In order to measure yourself, you will need a soft measuring tape because it will provide the most accurate measurements. To begin, remove your bra. If you visit our store for a free fitting, we will not ask you to remove your bra, but if you are measuring yourself, this will give you better results. For a quick and easy way to determine a starting point bra size, please visit our bra size calculator or check out the video below:
Measure directly underneath your breasts on the rib cage, making sure to keep the tape level all the way around your torso. Pull the two sides together until they meet and lie flat against your body, but be careful not to pull too tightly. The tape should feel snug, but not constricting.
Now, we need to take into account your personal preference for how your band should fit. If you prefer a snug fit, then your ribcage measurement becomes your band size. Note that if you are between two sizes, e.g., your ribs measure 31″, you can size up or down to the nearest band. If you prefer a slightly looser fit, you can also size up one extra band size for comfort.
For example, if you measured 31″ around the ribs, then you can try a 30 band for a tighter fit, a 32 band for a moderately tight fit, or a 34 for slightly looser fit. Keep in mind, however, that bras do lose elasticity over time and will only become less supportive with frequent wear. Furthermore, we only recommend sizing up an extra band size if you have sensitive ribs or less body fat around the torso because 80% of the support for your breasts comes from having a snug band.
Next, measure around the fullest part of your breasts (usually across the nipples) and round up to the nearest number:
For example, a measurement of 40.5″ would be rounded to 41″. To find your cup size, subtract the band size from the measurement taken across your bust. Then, use the chart below to find your corresponding cup size:
|Measurement (in.)||US Size||UK Size|
If you needed to size up in the band because of less cushioning on your ribcage, we recommend subtracting your original band size from your bust measurement to ensure you have enough room in the cup. For example, a person who measures 31″ around the ribs and 35″ should try either a 30DD or a 32D but may need to wear a 34C for comfort. Remember: When you size up in the band, you also need to size down in the cup, meaning a 32D becomes a 34C.
This fitting technique as well as our bra size calculator are only meant to provide a starting point size. Breast shape, personal preferences, and even age can all affect what size you need, and because manufacturers utilize different cuts and sizing guides, finding the right fit can be challenging.
Double Check the Fit
Now that you have a general idea about what size you need, take a moment to review some of these tips to ensure that you have the proper fit.
- Your band should fit snug (but not tight) on the loosest set of hooks. The elastic in all bras deteriorates with everyday wear, and the bra will last longer if your start with a snug band on the loosest set of hooks.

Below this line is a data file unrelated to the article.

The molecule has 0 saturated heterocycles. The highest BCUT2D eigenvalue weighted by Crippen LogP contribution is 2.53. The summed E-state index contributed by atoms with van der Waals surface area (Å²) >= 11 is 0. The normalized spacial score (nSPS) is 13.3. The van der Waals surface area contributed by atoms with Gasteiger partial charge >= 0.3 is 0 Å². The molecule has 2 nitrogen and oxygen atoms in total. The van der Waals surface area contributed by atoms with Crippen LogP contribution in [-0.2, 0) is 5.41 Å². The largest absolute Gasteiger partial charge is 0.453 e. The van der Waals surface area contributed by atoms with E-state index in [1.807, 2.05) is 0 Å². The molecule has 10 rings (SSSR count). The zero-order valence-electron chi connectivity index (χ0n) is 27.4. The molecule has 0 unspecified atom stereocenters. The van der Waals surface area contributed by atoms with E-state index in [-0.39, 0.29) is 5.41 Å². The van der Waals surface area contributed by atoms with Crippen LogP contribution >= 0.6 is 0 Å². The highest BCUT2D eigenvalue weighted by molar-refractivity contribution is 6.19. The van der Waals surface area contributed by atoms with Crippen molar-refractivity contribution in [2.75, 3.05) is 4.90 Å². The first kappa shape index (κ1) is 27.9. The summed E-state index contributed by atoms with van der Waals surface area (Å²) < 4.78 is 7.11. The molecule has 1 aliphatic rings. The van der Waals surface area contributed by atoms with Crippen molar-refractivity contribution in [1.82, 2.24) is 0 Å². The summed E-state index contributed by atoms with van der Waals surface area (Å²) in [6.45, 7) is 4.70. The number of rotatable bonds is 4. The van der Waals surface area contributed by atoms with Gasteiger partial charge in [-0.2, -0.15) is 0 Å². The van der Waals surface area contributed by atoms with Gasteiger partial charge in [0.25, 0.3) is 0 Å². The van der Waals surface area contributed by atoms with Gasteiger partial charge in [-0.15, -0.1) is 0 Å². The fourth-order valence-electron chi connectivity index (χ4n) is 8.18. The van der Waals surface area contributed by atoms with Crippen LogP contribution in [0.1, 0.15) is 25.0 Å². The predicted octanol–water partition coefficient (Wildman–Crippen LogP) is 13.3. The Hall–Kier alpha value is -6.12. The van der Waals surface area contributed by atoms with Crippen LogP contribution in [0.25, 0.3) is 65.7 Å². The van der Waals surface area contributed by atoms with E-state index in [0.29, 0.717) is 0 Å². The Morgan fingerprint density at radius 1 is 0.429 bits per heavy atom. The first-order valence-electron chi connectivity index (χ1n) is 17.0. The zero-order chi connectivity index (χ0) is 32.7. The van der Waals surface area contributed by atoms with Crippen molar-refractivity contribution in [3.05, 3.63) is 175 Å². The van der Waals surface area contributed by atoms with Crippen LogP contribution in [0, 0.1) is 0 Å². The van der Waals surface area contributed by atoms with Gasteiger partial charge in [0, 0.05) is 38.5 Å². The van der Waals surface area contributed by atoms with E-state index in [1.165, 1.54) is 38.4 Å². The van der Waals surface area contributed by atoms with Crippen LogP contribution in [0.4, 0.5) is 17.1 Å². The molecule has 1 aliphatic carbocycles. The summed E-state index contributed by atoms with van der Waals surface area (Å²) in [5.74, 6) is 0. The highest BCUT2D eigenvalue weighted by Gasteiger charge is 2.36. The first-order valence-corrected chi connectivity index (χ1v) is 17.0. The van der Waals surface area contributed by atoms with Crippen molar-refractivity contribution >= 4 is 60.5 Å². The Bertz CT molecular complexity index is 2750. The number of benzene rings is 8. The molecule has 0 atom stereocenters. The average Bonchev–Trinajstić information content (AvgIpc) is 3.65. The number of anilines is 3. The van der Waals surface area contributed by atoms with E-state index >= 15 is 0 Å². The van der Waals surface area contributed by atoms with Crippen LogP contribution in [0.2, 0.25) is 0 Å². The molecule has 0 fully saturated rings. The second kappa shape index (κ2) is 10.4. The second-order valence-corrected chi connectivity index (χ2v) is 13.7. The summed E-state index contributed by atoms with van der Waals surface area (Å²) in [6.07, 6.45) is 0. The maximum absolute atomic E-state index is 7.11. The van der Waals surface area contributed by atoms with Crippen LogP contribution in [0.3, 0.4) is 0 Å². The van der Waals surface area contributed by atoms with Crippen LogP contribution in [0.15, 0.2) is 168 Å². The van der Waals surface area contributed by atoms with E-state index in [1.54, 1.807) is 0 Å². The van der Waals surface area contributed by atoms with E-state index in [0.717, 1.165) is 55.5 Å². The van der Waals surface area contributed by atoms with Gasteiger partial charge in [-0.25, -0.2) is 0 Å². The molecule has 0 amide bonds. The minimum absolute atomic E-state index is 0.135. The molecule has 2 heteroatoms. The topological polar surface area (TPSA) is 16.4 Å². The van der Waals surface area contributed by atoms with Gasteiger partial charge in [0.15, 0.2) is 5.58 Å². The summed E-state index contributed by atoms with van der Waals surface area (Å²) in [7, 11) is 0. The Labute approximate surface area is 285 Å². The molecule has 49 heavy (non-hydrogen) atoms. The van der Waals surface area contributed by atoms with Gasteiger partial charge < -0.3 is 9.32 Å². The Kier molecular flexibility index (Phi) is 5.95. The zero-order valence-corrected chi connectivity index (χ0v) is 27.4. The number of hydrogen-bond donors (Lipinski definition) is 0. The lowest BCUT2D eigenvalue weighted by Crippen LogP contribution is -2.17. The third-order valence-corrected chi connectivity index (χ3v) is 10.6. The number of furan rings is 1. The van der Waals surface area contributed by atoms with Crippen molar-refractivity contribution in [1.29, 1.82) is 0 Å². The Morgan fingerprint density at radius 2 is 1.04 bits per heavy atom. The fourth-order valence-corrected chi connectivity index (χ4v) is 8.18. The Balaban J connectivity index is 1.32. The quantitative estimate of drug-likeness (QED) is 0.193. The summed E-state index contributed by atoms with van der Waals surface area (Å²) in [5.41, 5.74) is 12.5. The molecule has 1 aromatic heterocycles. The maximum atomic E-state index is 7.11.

- The band of your bra should be centered across your back with the straps adjusted to the tops of the shoulders. It should not ride up the back or cause the straps to fall off the shoulders as this will mean your breasts hang low in the front. At least 80% of the support from your bra comes from the band, so it is important that the band fits perfectly.
- Adjust your straps. Again, the majority of weight is supported by your band, but you may need to adjust your straps looser or tighter to provide you with optimal support and comfort. Properly fitted straps will pull the cup against your breast so that it sits nicely under clothes and supports the full breast tissue.
- Check your underwire. The underwire of a bra should encase the breasts and rest firmly against your ribcage, especially in the center where the underwire meets. The wire should lie flat, completely separating your breasts. On the side of your torso, the wire should not mash your breasts or dig into the skin. Many people do not realize that there is breast tissue on the side that needs to be scooped into the cups as well. When the bra fits properly, the cup of the bra should enclose the breast tissue and be filled out and shaped by your breasts.
- The cups should not allow breast tissue to spill over the top or the sides nor should they pucker or gape. Also, there should not be extra space between the underwire at the bottom or side and breast tissue.
- Anyone needing wireless bras may experience fit issues, particularly in higher cup sizes, because the bra design and construction changes. In general, the band should still fit snug on the loosest set of hooks without any gaping, puckering, or overflow at the cups. The band should sit beneath breast tissue to provide lift, but the center may not sit flat against the ribcage. Breast tissue on the side should be fully scooped into the cups without overflow, and the straps should be adjusted as with a wired bra. If the bra has side stays, watch the location to ensure they do not compress or dig into breast tissue, and while the underwire is no longer present, the cup itself should match your tissue shape as closely as possible to improve the fit.